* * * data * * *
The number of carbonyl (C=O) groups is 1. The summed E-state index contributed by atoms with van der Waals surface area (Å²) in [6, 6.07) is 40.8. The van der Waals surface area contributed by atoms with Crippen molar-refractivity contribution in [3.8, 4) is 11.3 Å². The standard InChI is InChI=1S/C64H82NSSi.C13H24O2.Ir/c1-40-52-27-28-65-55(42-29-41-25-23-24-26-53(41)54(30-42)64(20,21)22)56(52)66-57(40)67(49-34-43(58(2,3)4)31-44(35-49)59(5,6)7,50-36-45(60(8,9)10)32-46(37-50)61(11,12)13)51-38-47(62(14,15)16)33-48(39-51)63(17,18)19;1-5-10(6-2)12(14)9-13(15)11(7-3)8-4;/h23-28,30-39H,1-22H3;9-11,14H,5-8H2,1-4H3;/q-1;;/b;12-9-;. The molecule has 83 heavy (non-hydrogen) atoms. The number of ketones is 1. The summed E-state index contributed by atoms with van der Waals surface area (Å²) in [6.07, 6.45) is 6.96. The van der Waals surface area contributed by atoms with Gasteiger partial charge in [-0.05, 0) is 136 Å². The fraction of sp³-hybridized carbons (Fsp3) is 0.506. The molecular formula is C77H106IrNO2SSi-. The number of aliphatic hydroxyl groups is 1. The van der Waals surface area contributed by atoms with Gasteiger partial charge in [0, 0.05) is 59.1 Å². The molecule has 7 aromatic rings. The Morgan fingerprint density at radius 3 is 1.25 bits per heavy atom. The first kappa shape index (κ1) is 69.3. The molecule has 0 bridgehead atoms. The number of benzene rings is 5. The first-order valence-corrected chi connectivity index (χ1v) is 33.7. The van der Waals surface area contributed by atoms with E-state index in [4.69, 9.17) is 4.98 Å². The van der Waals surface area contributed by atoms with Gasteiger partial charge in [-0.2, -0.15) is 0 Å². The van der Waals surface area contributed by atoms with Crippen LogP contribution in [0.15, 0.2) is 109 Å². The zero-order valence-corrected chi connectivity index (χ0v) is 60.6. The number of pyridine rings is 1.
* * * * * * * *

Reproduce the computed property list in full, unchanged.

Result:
The number of carbonyl (C=O) groups is 1. The summed E-state index contributed by atoms with van der Waals surface area (Å²) in [6, 6.07) is 40.8. The van der Waals surface area contributed by atoms with Crippen molar-refractivity contribution in [3.8, 4) is 11.3 Å². The standard InChI is InChI=1S/C64H82NSSi.C13H24O2.Ir/c1-40-52-27-28-65-55(42-29-41-25-23-24-26-53(41)54(30-42)64(20,21)22)56(52)66-57(40)67(49-34-43(58(2,3)4)31-44(35-49)59(5,6)7,50-36-45(60(8,9)10)32-46(37-50)61(11,12)13)51-38-47(62(14,15)16)33-48(39-51)63(17,18)19;1-5-10(6-2)12(14)9-13(15)11(7-3)8-4;/h23-28,30-39H,1-22H3;9-11,14H,5-8H2,1-4H3;/q-1;;/b;12-9-;. The molecule has 83 heavy (non-hydrogen) atoms. The number of ketones is 1. The summed E-state index contributed by atoms with van der Waals surface area (Å²) in [6.07, 6.45) is 6.96. The van der Waals surface area contributed by atoms with Gasteiger partial charge in [-0.05, 0) is 136 Å². The fraction of sp³-hybridized carbons (Fsp3) is 0.506. The molecular formula is C77H106IrNO2SSi-. The number of aliphatic hydroxyl groups is 1. The van der Waals surface area contributed by atoms with Gasteiger partial charge in [0, 0.05) is 59.1 Å². The molecule has 7 aromatic rings. The Morgan fingerprint density at radius 3 is 1.25 bits per heavy atom. The first kappa shape index (κ1) is 69.3. The molecule has 0 bridgehead atoms. The number of benzene rings is 5. The first-order valence-corrected chi connectivity index (χ1v) is 33.7. The van der Waals surface area contributed by atoms with E-state index in [4.69, 9.17) is 4.98 Å². The van der Waals surface area contributed by atoms with Gasteiger partial charge in [-0.2, -0.15) is 0 Å². The van der Waals surface area contributed by atoms with Crippen LogP contribution in [0.15, 0.2) is 109 Å². The zero-order valence-corrected chi connectivity index (χ0v) is 60.6. The number of pyridine rings is 1.